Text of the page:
Meta-alanysis of safety data: approximation of arcsine transformation and application of mixture distribution modeling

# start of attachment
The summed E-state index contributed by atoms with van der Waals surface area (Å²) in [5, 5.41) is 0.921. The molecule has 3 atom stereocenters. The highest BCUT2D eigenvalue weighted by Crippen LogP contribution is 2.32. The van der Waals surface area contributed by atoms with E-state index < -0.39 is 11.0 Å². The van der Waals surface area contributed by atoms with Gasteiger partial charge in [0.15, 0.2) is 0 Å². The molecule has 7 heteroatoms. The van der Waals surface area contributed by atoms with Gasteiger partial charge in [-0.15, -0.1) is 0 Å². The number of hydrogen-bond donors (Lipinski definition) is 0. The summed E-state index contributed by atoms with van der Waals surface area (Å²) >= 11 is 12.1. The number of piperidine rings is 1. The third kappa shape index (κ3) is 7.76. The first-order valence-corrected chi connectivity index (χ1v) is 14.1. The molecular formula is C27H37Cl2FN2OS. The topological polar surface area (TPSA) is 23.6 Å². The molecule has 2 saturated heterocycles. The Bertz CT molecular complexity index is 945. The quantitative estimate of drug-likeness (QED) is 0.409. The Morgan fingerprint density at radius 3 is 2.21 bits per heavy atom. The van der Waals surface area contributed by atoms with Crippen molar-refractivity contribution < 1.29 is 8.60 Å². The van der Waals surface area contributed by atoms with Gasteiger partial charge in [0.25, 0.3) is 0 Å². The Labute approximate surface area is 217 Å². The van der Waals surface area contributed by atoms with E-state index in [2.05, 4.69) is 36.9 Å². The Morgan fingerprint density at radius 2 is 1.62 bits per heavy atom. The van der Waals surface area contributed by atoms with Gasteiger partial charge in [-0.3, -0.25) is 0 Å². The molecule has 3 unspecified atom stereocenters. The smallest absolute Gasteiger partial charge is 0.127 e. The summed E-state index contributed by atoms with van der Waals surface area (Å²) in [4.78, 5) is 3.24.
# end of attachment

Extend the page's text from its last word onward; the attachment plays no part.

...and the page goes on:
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Meta-analysis is frequently used in the analysis of safety data. In dealing with rare events, the commonly used risk measures, such as the odds ratio, or risk difference, or their variance, can become undefined when no events are observed in studies. The use of an arcsine transformation and arcsine difference (AD) as treatment effect were shown to have desirable statistical properties (Rucker, 2009). However, the interpretation of the AD remains challenging and this may hamper its utility. To convert the AD to a risk measure similar to the risk difference, two previously proposed linear approximation methods, along with new linear and non-linear methods were discussed and evaluated. The existing approximation methods generally provide satisfactory approximation when the event proportions are between 0.15 and 0.85. We propose a new linear approximation method, the modified rationalized arcsine unit (MRAU) which improves the approximation when proportions fall outside the range from 0.15 to 0.85. However, the MRAU can still lead to under- or over-estimation depending on the underlying proportion. We then proposed a non-linear approximation method, based on a Taylor series expansion (TRAUD), which shows the best approximation across the full range of risk levels. However, the variance for TRAUD is less easily estimated and requires bootstrap estimation. Results from simulation studies confirm these findings under a wide array of scenarios. In the second section, heterogeneity in meta-analysis is discussed along with current methods that address the issue. To provide an exploration of the nature of heterogeneity, finite mixture model methods (FMM) were presented, and their application in meta-analysis discussed. The estimates derived from the components in FMM indicate that even with a pre-specified protocol, the studies included in a meta-analysis may come from different distributions that can cause heterogeneity. The estimated number of components may suggest the existence of multiple sub-populations that a simple overall effect estimate will neglect. We propose that in the analysis of safety data, the estimates of the number of components and their respective means can provide valuable information for better patient care. In the final section, the application of the approximation methods and the use of FMM are demonstrated in the analysis of two published meta-analysis examples from the medical literature.